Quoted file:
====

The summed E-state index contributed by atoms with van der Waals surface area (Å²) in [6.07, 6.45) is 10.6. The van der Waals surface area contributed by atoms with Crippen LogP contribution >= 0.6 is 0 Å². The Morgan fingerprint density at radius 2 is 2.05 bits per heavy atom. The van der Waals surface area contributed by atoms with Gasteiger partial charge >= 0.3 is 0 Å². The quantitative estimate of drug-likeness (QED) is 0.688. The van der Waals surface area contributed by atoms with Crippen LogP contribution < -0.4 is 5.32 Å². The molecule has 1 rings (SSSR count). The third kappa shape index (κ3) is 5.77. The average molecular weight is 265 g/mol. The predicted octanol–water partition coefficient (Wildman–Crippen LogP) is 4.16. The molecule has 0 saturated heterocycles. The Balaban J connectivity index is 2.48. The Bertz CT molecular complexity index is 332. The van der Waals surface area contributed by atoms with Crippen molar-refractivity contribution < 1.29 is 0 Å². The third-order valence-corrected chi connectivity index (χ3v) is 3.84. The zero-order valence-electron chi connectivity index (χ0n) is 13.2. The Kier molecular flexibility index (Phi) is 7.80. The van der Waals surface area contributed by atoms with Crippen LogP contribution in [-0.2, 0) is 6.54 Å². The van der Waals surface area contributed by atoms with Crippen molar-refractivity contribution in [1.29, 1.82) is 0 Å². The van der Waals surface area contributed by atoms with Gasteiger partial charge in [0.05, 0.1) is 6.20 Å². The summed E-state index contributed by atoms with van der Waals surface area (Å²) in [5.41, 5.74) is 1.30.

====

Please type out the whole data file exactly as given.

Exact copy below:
The summed E-state index contributed by atoms with van der Waals surface area (Å²) in [6.07, 6.45) is 10.6. The van der Waals surface area contributed by atoms with Crippen LogP contribution >= 0.6 is 0 Å². The Morgan fingerprint density at radius 2 is 2.05 bits per heavy atom. The van der Waals surface area contributed by atoms with Gasteiger partial charge >= 0.3 is 0 Å². The quantitative estimate of drug-likeness (QED) is 0.688. The van der Waals surface area contributed by atoms with Crippen LogP contribution < -0.4 is 5.32 Å². The molecule has 1 rings (SSSR count). The third kappa shape index (κ3) is 5.77. The average molecular weight is 265 g/mol. The predicted octanol–water partition coefficient (Wildman–Crippen LogP) is 4.16. The molecule has 0 saturated heterocycles. The Balaban J connectivity index is 2.48. The Bertz CT molecular complexity index is 332. The van der Waals surface area contributed by atoms with Crippen molar-refractivity contribution < 1.29 is 0 Å². The third-order valence-corrected chi connectivity index (χ3v) is 3.84. The zero-order valence-electron chi connectivity index (χ0n) is 13.2. The Kier molecular flexibility index (Phi) is 7.80. The van der Waals surface area contributed by atoms with Crippen LogP contribution in [-0.2, 0) is 6.54 Å². The van der Waals surface area contributed by atoms with Crippen molar-refractivity contribution in [1.29, 1.82) is 0 Å². The van der Waals surface area contributed by atoms with Gasteiger partial charge in [0.05, 0.1) is 6.20 Å². The summed E-state index contributed by atoms with van der Waals surface area (Å²) in [5.41, 5.74) is 1.30.